If you are in good health and comfortable in the water, you can earn your certification. If you are between 10 and 14 or have a child between these ages, there is a PADI Junior Open Water Diver program offered. Scuba Shack instructors recommend kids start diving at 12 years of age.
During the course, you’ll learn the basics of scuba, including diving fundamentals, equipment and techniques. You’ll complete an online home-study program, more than six hours of academic reviews and pool time and four open water dives. Most of the course time is spent in the pool, developing your scuba skills and giving you time to practice until you are comfortable.
A history of certain health issues may require a physician’s approval prior to participating in the PADI Open Water Diver course. Prospective students must review the Medical Statement. If you answer YES to any question, you must have your physician (MD) review your medical history and sign the form clearing you for diving activities before enrolling in the class, purchasing equipment and registering for online eLearning.
Weekend Group Classes are our most popular option. Classes are limited to four students, with one instructor assisted by a PADI certified dive professional. PADI eLearning is completed online, on your own time before the first class. The group meets on a Tuesday or Thursday night, and all day the following Saturday & Sunday for pool and academic reviews.
This class moves at a brisk pace! Once completed, you are ready to take your Open Water Exam with Scuba Shack on a designated weekend May through October, or at any PADI shop worldwide.
A group class is the most cost effective way to earn your certification. Additional pool sessions are available, if needed. Fees apply.
We also provide private classes to those who want to work in a smaller group, on their own, or are unable to meet the set schedule of a group class.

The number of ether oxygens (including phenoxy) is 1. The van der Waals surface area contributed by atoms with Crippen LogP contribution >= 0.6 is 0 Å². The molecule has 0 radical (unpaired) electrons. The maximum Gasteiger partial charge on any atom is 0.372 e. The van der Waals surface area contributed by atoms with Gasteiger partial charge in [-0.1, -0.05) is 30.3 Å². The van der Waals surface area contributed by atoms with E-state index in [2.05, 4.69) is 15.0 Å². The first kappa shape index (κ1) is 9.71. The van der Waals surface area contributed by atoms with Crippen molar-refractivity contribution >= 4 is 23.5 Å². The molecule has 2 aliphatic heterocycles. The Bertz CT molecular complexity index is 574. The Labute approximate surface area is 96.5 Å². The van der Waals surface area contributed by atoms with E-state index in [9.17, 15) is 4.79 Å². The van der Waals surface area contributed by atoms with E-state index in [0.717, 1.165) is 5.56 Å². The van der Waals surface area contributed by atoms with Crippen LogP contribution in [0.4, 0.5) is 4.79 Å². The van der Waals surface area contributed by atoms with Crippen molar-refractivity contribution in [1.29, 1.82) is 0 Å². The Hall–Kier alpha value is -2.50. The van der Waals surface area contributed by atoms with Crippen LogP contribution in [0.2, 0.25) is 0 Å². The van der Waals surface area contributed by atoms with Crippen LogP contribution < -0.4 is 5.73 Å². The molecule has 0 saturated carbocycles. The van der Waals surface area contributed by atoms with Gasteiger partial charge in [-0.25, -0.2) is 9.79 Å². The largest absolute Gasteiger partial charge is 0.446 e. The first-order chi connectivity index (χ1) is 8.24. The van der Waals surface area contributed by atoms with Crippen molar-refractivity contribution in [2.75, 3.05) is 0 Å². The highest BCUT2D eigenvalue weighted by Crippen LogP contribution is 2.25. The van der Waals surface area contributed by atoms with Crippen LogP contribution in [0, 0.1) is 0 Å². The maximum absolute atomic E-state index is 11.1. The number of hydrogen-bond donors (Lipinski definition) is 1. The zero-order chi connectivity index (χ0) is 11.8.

Call Scuba Shack for pricing and schedules.
What Students Need
Students will need scuba-quality mask, snorkel, boots and fins as well as a log book and dive tables. Our professional staff will assist you in selecting gear to ensure your satisfaction, and we offer a 100-Day Satisfaction Guarantee on gear purchases. If you already have scuba-quality equipment, please bring it with you at the time of sign up to ensure it fits correctly.
With our PADI Open Water eLearning program, homework is completed online prior to class. After completing the home study, you’ll be ready to start working with an instructor.
Scuba Shack provides classroom sessions in conjunction with pool instruction. Rather than just read about wetsuits, drysuits and other scuba equipment, you can see and touch these items first hand!
You’ll be hands-on with scuba equipment and classroom sessions for more than six hours. You’ll review dive theory with your instructor, providing a strong foundation for your success. It is important that you are comfortable in the water before starting scuba lessons. You will need to complete a 200-yard swim – any stroke, no time limit – and tread water for 10 minutes to ensure you are comfortable.
Open Water Certification Dives
After completion of the academic and confined water (pool) training, you’ll need to complete four open water certification dives over two days. These sessions, which include hands-on equipment use, surface skills and diving usually take four to five hours each day. You have three options.
- Complete your dives with us in a group class
- Complete your dives with us privately
- Complete your dives while you are on vacation – known as a referral
Our Open Water Exam Fee includes the use of a 7mm wetsuit, compass and dive computer. A hood and gloves are required at certain times of the year. If you complete your dives on a referral, you may spend a little more overall as you’ll pay the dive center and/or instructor fee at your referral location.
Whether you are interested in diving in New England or want to dive in warm water only, we welcome all divers! We feature trips to the Bahamas, Florida, the Cayman Islands, Mexico and other exciting locations where you can complete your required dives.